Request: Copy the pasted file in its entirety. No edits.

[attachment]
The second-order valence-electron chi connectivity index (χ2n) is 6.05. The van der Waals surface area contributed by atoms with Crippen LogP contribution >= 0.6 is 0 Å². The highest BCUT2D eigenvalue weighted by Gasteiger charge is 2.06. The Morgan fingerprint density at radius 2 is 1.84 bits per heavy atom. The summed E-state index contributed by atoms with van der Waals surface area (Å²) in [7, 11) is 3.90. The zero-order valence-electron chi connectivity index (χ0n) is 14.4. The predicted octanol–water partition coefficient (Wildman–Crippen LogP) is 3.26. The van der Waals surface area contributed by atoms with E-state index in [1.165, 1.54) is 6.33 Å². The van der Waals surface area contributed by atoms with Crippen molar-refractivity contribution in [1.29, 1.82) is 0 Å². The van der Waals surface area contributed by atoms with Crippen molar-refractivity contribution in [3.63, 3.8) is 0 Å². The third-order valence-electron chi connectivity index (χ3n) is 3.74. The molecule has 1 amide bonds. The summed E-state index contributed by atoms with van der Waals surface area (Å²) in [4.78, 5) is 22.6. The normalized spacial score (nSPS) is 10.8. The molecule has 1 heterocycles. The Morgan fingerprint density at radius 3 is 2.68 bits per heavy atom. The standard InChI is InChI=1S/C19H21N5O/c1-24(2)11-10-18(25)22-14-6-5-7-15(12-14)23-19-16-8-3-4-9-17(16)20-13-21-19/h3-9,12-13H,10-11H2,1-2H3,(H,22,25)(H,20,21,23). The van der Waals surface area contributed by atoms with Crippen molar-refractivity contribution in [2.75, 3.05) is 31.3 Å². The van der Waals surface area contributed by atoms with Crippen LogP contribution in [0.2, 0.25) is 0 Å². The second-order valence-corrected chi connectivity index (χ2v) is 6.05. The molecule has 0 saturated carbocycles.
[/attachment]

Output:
The second-order valence-electron chi connectivity index (χ2n) is 6.05. The van der Waals surface area contributed by atoms with Crippen LogP contribution >= 0.6 is 0 Å². The highest BCUT2D eigenvalue weighted by Gasteiger charge is 2.06. The Morgan fingerprint density at radius 2 is 1.84 bits per heavy atom. The summed E-state index contributed by atoms with van der Waals surface area (Å²) in [7, 11) is 3.90. The zero-order valence-electron chi connectivity index (χ0n) is 14.4. The predicted octanol–water partition coefficient (Wildman–Crippen LogP) is 3.26. The van der Waals surface area contributed by atoms with E-state index in [1.165, 1.54) is 6.33 Å². The van der Waals surface area contributed by atoms with Crippen molar-refractivity contribution in [1.29, 1.82) is 0 Å². The van der Waals surface area contributed by atoms with Crippen molar-refractivity contribution in [3.63, 3.8) is 0 Å². The third-order valence-electron chi connectivity index (χ3n) is 3.74. The molecule has 1 amide bonds. The summed E-state index contributed by atoms with van der Waals surface area (Å²) in [4.78, 5) is 22.6. The normalized spacial score (nSPS) is 10.8. The molecule has 1 heterocycles. The Morgan fingerprint density at radius 3 is 2.68 bits per heavy atom. The standard InChI is InChI=1S/C19H21N5O/c1-24(2)11-10-18(25)22-14-6-5-7-15(12-14)23-19-16-8-3-4-9-17(16)20-13-21-19/h3-9,12-13H,10-11H2,1-2H3,(H,22,25)(H,20,21,23). The van der Waals surface area contributed by atoms with Crippen molar-refractivity contribution in [2.75, 3.05) is 31.3 Å². The van der Waals surface area contributed by atoms with Crippen LogP contribution in [0.2, 0.25) is 0 Å². The second-order valence-corrected chi connectivity index (χ2v) is 6.05. The molecule has 0 saturated carbocycles.